Along with his panels came a demonstration of the transformation from one of his designs in Juushinki Pandora from motorcycle to mech without compromising the cockpit. He held up a model he’d made out of legos and other materials which served as his prototype. In our interview, Kawamori he admitted he’s a rarity among mech designer making 3D models, mentioning Gundam’s Ogawara as the only other creator he knew of to use this method.
Kawamori’s panels were enlightening, their structure and his articulate thoughts regarding the nature of creativity showing an individual of exceptional mental meticulousness. When presented with a task, he’d break down every aspect, consideration, and approach, to determine the best course toward a solution, even stepping back from this mental feat to asses his own thought processes and similarly deconstruct them in his relentless pursuit of optimization.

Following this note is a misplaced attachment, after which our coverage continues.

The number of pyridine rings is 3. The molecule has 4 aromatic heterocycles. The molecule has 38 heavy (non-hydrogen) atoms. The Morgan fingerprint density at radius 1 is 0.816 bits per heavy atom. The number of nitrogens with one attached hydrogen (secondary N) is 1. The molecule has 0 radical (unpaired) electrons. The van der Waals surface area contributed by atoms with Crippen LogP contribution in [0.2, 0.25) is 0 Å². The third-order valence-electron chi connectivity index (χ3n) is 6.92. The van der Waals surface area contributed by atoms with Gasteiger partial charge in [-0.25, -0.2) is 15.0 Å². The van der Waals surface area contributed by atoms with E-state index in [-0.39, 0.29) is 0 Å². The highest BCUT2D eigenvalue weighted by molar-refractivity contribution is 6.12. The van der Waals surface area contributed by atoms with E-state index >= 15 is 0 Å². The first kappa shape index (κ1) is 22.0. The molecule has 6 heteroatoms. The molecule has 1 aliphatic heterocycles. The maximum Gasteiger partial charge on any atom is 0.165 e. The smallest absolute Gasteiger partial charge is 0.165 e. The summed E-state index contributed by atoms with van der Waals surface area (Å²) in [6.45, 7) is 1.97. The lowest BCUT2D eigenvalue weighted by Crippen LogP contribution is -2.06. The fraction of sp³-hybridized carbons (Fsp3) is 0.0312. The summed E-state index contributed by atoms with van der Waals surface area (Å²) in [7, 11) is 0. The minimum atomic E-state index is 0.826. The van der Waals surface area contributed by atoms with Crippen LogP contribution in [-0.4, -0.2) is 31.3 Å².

Matching his intelligence is a relentless work ethic that has evolved into a massive ouvre over the course of his nearly 40 years in the industry. If you’re a fon of anime, it’s nearly impossible not to have been exposed directly to his work. He touched almost all the greatest hits of the Suncoast-era ‘90s anime boom, including Outlaw Star, Ghost in the Shell, and Cowboy bebop. Into the 2000s Kawamori's work continued to appear in high profile anime such as RahXephon, Eureka Seven, and even his own Escaflowne. Kawamori’s original work Macross could be described as just the sort of transformative originality he discussed in his presentation, becoming one of the most recognizable franchises in anime. If you’re planning on playing Devil May Cry 5 next year, he designed the Nero's robotic arms, the "Devil Breakers."
It was a rare treat to see Kawamori stateside and he truly went above and beyond in putting together his own panels for the trip, seeming to enjoy the opportunity to discuss his past and his process. Despite his nearly four decades of work, he still moved around the stage with an excess of enthusiasm and energy. Just watching him for five minutes, it’s hard to imagine he’ll be stopping any time soon.
Peter Fobian is an Associate Features Editor for Crunchyroll, author of Monthly Mangaka Spotlight, writer for Anime Academy, and contributor at Anime Feminist. You can follow him on Twitter @PeterFobian.